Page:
By Jean-Michel Enjolras
What is a ‘seismic survey?’ Total E & P Uganda’s Director of Geosciences explains all—and says his company is doing all it can to minimise the environmental impacts. Read More
Could drilling waste produced by Uganda’s oil wells be put to use in construction and agriculture rather than just being buried?
In theory, yes, writes Beatrice Ongode, citing examples from other countries; but in practice it will depend on whether it is economically viable to first treat and process the waste. Read More
Dr. Henry Aryamanya-Mugisha is the former Executive Director of the National Environment Management Authority (NEMA), an institution he served for nearly 15 years until June 2011.
He was at the helm of NEMA in 2006 when commercially viable quantities of oil were confirmed in Uganda, and spearheaded initial efforts to put measures in place to safeguard the environment amidst oil exploration and subsequent production.
Speaking exclusively to Oil in Uganda’s Beatrice Ongode, Dr. Aryamanya advised government to protect the ecologically-sensitive oil-rich Albertine Region, or “be prepared to handle what is coming its way.”
He disputes NEMA’s persistent claims that oil drilling waste in Uganda has been tested and confirmed non-hazardous, but sympathises with NEMA’s inability to fully exert its presence due to insufficient funding. Read More
With the government estimating that Uganda’s Albertine Graben holds at least 3.5 billion barrels of oil, expectations of many Ugandans are high—but so too are fears of environmental damage.
Other natural resources already generate revenue in the oil-rich region. It is home to premier tourist destinations, including the Queen Elizabeth, Murchison Falls and Semiliki national parks. And, experts agree, it is also an ecologically ‘sensitive’ area.
A major oil spill or a fire at an oil well could result in environmental catastrophe. But, as well as fearing such a nightmare scenario, Ugandan environmentalists also worry about how the country will manage a predictable and certain result of oil production—the generation of large amounts of oil waste. Read More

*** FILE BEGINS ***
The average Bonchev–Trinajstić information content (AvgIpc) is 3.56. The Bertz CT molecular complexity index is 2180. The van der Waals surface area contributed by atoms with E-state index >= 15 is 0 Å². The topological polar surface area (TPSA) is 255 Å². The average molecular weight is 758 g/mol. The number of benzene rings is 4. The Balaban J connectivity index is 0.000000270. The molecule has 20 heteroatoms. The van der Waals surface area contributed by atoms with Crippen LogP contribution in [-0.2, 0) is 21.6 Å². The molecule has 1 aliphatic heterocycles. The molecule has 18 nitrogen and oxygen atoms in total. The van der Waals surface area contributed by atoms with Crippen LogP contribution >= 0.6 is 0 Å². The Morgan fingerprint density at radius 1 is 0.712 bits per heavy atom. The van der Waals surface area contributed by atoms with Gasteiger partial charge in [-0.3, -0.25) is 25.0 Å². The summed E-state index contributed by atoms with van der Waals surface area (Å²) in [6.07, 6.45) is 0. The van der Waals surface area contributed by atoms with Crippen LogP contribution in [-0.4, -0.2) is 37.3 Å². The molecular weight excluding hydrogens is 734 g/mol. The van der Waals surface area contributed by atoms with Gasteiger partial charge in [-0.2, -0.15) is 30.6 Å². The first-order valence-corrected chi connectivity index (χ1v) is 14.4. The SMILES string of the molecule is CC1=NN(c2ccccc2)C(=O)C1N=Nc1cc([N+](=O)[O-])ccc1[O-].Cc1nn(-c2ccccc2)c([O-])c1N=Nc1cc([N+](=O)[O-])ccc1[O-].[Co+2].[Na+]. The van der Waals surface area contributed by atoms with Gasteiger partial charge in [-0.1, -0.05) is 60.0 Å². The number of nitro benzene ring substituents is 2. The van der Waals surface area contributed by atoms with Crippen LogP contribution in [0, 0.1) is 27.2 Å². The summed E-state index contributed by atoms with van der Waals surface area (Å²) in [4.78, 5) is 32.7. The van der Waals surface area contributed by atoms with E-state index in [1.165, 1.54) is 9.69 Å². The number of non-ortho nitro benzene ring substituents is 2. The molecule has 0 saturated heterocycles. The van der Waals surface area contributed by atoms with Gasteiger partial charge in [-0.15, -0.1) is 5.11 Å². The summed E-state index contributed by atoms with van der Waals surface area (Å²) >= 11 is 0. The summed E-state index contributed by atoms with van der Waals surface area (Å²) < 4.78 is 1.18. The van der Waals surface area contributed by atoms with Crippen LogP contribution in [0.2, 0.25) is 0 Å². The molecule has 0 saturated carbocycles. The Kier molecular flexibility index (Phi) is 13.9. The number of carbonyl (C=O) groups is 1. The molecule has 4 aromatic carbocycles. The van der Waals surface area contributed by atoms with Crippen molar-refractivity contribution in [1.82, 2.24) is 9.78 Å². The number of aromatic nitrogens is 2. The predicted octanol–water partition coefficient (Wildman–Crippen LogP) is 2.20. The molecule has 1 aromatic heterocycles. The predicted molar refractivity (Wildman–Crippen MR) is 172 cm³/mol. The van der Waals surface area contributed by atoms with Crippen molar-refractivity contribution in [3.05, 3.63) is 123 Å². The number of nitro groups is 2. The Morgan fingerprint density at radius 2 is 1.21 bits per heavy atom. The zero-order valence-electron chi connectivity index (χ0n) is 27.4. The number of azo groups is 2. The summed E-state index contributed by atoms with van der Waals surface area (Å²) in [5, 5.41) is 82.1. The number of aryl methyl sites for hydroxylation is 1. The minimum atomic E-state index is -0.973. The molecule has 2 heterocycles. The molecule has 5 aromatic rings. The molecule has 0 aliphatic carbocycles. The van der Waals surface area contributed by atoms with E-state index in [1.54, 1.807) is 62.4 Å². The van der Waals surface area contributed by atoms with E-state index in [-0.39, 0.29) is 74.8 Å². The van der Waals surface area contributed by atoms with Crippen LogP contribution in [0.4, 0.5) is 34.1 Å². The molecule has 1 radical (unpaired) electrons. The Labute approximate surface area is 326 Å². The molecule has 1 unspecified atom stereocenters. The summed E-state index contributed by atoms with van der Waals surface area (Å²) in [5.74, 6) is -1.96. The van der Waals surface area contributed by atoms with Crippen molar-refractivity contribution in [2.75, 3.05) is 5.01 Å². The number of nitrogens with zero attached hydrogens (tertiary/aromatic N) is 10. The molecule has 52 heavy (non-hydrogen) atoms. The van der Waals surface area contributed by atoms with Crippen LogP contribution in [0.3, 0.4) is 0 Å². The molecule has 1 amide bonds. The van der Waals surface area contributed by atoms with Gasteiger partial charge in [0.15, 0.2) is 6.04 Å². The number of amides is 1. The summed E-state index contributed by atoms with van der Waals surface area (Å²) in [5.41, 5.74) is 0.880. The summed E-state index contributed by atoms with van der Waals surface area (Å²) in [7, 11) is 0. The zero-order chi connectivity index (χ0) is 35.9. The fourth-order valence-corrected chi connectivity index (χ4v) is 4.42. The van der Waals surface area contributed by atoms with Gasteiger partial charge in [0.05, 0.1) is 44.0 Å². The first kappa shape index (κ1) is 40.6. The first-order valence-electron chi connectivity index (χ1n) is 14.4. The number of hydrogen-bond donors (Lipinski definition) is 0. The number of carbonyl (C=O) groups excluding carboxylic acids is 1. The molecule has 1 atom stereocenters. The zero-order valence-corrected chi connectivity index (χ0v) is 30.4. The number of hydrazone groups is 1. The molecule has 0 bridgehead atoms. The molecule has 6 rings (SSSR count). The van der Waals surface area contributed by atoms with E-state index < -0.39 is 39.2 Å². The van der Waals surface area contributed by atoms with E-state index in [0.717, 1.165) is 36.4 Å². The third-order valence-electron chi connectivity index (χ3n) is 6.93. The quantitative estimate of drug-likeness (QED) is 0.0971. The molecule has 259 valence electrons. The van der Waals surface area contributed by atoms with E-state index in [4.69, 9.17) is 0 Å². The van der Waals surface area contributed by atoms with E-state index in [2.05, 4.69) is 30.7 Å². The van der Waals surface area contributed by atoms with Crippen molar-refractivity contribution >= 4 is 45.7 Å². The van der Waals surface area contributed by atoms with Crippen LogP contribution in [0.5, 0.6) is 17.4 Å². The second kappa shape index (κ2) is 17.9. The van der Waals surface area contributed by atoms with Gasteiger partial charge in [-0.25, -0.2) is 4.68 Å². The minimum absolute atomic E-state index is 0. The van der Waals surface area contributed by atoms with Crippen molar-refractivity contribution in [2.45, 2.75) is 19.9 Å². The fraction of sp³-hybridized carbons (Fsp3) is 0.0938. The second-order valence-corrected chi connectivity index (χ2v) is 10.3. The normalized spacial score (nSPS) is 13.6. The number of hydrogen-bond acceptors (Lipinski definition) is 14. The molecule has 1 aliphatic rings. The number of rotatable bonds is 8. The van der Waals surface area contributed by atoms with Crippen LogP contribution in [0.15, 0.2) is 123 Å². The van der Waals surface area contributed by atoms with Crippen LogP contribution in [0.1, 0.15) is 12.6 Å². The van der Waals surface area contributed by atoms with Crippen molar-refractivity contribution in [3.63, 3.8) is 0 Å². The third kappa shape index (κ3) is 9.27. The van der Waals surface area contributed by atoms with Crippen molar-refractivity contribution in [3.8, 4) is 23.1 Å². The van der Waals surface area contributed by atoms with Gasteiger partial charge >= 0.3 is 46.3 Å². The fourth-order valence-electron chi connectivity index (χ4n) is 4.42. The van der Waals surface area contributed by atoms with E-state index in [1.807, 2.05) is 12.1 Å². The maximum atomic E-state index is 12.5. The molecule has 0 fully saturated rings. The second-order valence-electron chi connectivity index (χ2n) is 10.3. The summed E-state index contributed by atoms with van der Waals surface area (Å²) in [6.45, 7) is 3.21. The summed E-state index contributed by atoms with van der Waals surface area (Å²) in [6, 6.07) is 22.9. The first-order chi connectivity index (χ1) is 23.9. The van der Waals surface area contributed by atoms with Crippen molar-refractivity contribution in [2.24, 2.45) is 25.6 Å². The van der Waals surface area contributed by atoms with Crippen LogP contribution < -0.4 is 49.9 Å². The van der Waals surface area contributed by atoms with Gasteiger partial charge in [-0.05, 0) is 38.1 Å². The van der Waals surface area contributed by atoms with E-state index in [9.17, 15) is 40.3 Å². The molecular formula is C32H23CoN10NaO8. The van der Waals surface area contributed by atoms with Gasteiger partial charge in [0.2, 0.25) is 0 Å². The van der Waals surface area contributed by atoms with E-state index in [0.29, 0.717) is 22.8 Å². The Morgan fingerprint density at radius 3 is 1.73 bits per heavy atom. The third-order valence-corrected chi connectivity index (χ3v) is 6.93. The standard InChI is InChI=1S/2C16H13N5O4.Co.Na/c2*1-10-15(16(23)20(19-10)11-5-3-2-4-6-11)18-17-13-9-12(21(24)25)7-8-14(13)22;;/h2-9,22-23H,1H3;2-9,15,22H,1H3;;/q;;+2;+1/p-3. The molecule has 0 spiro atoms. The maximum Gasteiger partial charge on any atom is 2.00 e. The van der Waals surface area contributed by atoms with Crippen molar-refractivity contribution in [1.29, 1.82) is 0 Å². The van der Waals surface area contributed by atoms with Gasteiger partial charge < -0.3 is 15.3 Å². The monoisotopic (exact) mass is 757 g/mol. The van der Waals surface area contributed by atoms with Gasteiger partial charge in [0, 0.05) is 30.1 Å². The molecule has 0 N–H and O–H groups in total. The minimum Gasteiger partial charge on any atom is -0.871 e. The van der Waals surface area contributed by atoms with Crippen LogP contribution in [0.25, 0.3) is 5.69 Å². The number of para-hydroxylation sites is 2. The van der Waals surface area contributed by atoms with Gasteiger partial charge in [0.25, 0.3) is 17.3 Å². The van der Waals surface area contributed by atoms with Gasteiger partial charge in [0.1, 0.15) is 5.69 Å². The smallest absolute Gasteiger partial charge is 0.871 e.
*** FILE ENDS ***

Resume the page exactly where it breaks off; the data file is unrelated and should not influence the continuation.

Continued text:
Seven years of ‘Oil for Development’ aid from Norway has significantly boosted the resource management capacity of Uganda’s Petroleum Exploration and Production Department (PEPD)—but environmental management lags far behind, with serious weaknesses in the National Environment Monitoring Authority (NEMA) and its partner agencies, according to a recent evaluation of the programme.
PEPD has demonstrated “good leadership and coordination” of Norwegian aid and “effective internal organisational development,” the evaluation report observes.
The Ministry of Finance, Planning and Economic Development is also praised for “good leadership so far” and “good cooperation [with] subordinate institutions” on issues relating to tax and revenue management. Read More
OYO VILLAGE, RHINO CAMP SUB-COUNTY, ARUA DISTRICT: Three years ago, Neptune Petroleum drilled the 780 metre deep Avivi-1 exploration well on the outskirts of this village, in search of oil. The well did not find any. This was the second disappointment for Neptune, which held the exploration licence for the Rhino Camp basin, and had already sunk a dry well, Iti-1, in nearby Rigbo sub-county. After a third well, drilled last year, also proved dry, the company’s licence ran out, leaving it with nothing to show for an estimated US$ 50 million spent on the exploration effort. Read More